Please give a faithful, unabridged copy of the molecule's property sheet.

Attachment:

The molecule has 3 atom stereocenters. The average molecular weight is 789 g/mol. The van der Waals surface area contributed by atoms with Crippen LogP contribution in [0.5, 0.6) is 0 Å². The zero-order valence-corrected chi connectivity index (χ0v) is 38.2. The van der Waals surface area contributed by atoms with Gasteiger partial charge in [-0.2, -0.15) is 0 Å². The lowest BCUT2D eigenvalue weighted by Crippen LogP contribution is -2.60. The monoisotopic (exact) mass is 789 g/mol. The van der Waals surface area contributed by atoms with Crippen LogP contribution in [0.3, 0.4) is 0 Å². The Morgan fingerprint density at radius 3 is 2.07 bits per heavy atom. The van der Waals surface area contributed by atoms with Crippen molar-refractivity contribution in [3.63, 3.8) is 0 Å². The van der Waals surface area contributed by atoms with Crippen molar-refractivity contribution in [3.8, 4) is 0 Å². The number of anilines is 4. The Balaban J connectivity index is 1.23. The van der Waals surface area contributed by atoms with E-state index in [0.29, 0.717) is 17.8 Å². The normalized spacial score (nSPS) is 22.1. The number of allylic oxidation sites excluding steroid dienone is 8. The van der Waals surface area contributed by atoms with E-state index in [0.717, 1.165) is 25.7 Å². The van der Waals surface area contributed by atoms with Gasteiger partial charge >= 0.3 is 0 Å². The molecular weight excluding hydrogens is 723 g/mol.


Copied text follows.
The molecule has 3 atom stereocenters. The average molecular weight is 789 g/mol. The van der Waals surface area contributed by atoms with Crippen LogP contribution in [0.5, 0.6) is 0 Å². The zero-order valence-corrected chi connectivity index (χ0v) is 38.2. The van der Waals surface area contributed by atoms with Gasteiger partial charge in [-0.2, -0.15) is 0 Å². The lowest BCUT2D eigenvalue weighted by Crippen LogP contribution is -2.60. The monoisotopic (exact) mass is 789 g/mol. The van der Waals surface area contributed by atoms with Crippen LogP contribution in [0.3, 0.4) is 0 Å². The Morgan fingerprint density at radius 3 is 2.07 bits per heavy atom. The van der Waals surface area contributed by atoms with Crippen molar-refractivity contribution in [3.63, 3.8) is 0 Å². The van der Waals surface area contributed by atoms with Crippen molar-refractivity contribution in [3.8, 4) is 0 Å². The number of anilines is 4. The Balaban J connectivity index is 1.23. The van der Waals surface area contributed by atoms with E-state index in [0.29, 0.717) is 17.8 Å². The normalized spacial score (nSPS) is 22.1. The number of allylic oxidation sites excluding steroid dienone is 8. The van der Waals surface area contributed by atoms with E-state index in [0.717, 1.165) is 25.7 Å². The van der Waals surface area contributed by atoms with Gasteiger partial charge >= 0.3 is 0 Å². The molecular weight excluding hydrogens is 723 g/mol.